New Zealand Passes Legislation for Paid Miscarriage Leave
There has long been a positive correlation between employer support and productivity in the workplace. In response to this, Employment New Zealand reports that New Zealand’s parliament recently passed legislation that provides a mandated, three-day paid time off policy to women and spouses who have experienced a miscarriage during their pregnancy..
This sweeping legislative act is not without its obligatory stipulations, BBC News explains. First and foremost, there is a requirement that the pregnancy must reach a minimum of 20 weeks prior to the miscarriage for the paid leave to be put into effect. Second, this mandated paid time off (PTO) is specific to miscarriage and stillbirth. Third, considering the 2020 legislation that determines that abortion would no longer be considered illegal in New Zealand, the current legislation does not include abortion as a PTO-rendering form of miscarriage. Fourth, this bill also applies to parents experiencing pregnancy through surrogacy or adoption.
This legislation, brought forth by Member of Parliament (MP) Ginny Anderson, has been a long time coming. According to the Global Legal Monitor, it was first proposed in parliament in June 2019, after being drawn from the members’ ballot in 2018. This initiative was championed by MP Anderson, who has served as a dedicated advocate after having experience a miscarriage herself. On many occasions, MP Anderson was, and continues to be, an active voice speaking out on behalf of women and couples who have suffered miscarriages across New Zealand. One to two out of every ten pregnant women in New Zealand have suffered a miscarriage, The New York Times reports.
After miscarriage, many women and couples were left without the proper support systems with only sick days available to both potentially bury their miscarried child and grieve. This legislation puts New Zealand’s workforce at the forefront of developed nations by having such miscarriage laws in place. Currently, the Unite States does not have any comparable legislation.
In respect to putting forth laws and regulations regarding various types of employer support in the workplace, research demonstrates how this may positively and directly impact long-term worker happiness and productivity. New Zealand is not the only country with such legislation. The Washington Post describes that Australia, Britain, India, and the Philippines all offer a variety of PTO options for women who suffer a miscarriage between 12 and 24 weeks of pregnancy and, in some cases, their spouses as well.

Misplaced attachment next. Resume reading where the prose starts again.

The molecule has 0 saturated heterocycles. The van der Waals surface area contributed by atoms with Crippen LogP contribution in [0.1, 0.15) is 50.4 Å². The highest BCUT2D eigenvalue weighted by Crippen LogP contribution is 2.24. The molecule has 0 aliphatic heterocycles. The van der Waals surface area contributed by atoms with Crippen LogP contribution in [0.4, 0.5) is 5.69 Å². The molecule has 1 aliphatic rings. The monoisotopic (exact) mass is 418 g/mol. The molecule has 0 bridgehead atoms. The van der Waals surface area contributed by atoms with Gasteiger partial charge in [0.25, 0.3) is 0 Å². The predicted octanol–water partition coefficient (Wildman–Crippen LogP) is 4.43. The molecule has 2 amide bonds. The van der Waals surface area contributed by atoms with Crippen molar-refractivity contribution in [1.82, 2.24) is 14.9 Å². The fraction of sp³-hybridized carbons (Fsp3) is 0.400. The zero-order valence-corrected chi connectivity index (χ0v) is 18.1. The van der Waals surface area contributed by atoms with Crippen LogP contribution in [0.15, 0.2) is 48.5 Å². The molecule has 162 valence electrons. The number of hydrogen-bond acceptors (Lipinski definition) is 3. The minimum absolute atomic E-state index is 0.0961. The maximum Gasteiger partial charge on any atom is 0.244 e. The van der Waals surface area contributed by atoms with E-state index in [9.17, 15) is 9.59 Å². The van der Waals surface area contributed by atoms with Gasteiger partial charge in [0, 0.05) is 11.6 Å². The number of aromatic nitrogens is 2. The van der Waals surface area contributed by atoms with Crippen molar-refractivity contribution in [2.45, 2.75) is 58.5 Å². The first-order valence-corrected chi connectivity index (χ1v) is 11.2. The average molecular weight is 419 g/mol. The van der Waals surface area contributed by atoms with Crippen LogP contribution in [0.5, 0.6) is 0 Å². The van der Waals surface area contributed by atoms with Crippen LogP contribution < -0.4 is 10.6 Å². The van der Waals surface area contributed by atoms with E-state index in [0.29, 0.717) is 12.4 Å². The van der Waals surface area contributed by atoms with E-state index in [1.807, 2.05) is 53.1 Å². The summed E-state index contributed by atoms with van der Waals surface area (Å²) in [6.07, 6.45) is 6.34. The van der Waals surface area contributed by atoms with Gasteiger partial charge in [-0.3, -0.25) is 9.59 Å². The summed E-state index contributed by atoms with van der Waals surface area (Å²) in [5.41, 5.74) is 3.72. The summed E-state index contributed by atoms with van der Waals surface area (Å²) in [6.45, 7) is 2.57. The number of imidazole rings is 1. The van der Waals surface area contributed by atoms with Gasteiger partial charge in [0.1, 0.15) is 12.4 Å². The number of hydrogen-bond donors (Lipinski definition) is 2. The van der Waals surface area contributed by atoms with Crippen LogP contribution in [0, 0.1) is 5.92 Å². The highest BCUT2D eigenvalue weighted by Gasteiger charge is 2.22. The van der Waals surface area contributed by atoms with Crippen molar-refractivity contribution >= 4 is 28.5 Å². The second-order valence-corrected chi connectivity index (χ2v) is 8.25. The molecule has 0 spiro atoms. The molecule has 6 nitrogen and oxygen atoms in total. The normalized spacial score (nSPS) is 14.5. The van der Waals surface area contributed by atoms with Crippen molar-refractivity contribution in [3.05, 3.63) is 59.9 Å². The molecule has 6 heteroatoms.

The recently enacted legislation approving three days of PTO guarantees for employees who have suffered a miscarriage after the minimum 20-week gestation period is considered by some to be a step in the right direction toward providing adequate healthcare for employees in New Zealand.
Nevertheless, it is important to note that even the strongest advocates of this legislation, such as pregnancy loss educator, Vicki Collins, feel that this is the beginning of a powerful movement. When interviewed about the bill passing, she responded, “I’m celebrating it,” […] “but I want to see us keeping this compassion going and looking further into the needs of these parents,” According to NPR. This statement rings strong with hope that law makers in New Zealand and elsewhere will continue to remain cognizant. NPR continues, that when addressing such sensitive matters, MP Anderson emphasized, “Grief is not a sickness, it is a loss. And loss takes time.”
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